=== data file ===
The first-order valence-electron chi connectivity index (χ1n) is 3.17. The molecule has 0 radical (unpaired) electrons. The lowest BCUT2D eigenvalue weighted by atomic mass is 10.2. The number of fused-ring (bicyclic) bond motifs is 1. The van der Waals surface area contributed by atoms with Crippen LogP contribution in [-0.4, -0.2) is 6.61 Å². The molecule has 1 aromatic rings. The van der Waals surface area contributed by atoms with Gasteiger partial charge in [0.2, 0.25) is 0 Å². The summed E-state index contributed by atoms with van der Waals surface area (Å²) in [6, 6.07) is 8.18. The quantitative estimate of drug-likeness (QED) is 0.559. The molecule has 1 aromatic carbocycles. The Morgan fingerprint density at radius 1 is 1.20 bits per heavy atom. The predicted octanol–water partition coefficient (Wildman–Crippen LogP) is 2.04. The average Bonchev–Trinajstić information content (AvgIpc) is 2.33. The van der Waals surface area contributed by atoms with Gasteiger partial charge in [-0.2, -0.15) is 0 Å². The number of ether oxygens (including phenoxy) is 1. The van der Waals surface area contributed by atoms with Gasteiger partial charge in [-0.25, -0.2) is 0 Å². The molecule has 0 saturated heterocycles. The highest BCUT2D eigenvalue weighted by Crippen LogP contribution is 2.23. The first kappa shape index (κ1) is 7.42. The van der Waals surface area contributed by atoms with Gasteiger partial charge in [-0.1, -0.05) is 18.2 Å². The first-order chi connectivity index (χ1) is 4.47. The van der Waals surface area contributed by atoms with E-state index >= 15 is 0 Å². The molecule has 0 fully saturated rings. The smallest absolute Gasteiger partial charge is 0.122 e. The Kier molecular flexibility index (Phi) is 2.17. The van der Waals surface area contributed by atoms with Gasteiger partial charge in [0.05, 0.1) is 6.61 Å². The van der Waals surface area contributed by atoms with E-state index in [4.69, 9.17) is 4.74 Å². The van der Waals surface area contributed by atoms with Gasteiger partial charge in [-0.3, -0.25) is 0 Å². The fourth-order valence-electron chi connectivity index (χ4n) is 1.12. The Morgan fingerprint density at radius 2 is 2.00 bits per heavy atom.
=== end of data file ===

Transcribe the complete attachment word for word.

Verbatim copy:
The first-order valence-electron chi connectivity index (χ1n) is 3.17. The molecule has 0 radical (unpaired) electrons. The lowest BCUT2D eigenvalue weighted by atomic mass is 10.2. The number of fused-ring (bicyclic) bond motifs is 1. The van der Waals surface area contributed by atoms with Crippen LogP contribution in [-0.4, -0.2) is 6.61 Å². The molecule has 1 aromatic rings. The van der Waals surface area contributed by atoms with Gasteiger partial charge in [0.2, 0.25) is 0 Å². The summed E-state index contributed by atoms with van der Waals surface area (Å²) in [6, 6.07) is 8.18. The quantitative estimate of drug-likeness (QED) is 0.559. The molecule has 1 aromatic carbocycles. The Morgan fingerprint density at radius 1 is 1.20 bits per heavy atom. The predicted octanol–water partition coefficient (Wildman–Crippen LogP) is 2.04. The average Bonchev–Trinajstić information content (AvgIpc) is 2.33. The van der Waals surface area contributed by atoms with Gasteiger partial charge in [-0.2, -0.15) is 0 Å². The number of ether oxygens (including phenoxy) is 1. The van der Waals surface area contributed by atoms with Gasteiger partial charge in [-0.25, -0.2) is 0 Å². The molecule has 0 saturated heterocycles. The highest BCUT2D eigenvalue weighted by Crippen LogP contribution is 2.23. The first kappa shape index (κ1) is 7.42. The van der Waals surface area contributed by atoms with Gasteiger partial charge in [-0.1, -0.05) is 18.2 Å². The first-order chi connectivity index (χ1) is 4.47. The van der Waals surface area contributed by atoms with E-state index >= 15 is 0 Å². The molecule has 0 fully saturated rings. The smallest absolute Gasteiger partial charge is 0.122 e. The Kier molecular flexibility index (Phi) is 2.17. The van der Waals surface area contributed by atoms with Gasteiger partial charge in [0.05, 0.1) is 6.61 Å². The van der Waals surface area contributed by atoms with E-state index in [4.69, 9.17) is 4.74 Å². The van der Waals surface area contributed by atoms with Gasteiger partial charge in [-0.3, -0.25) is 0 Å². The fourth-order valence-electron chi connectivity index (χ4n) is 1.12. The Morgan fingerprint density at radius 2 is 2.00 bits per heavy atom.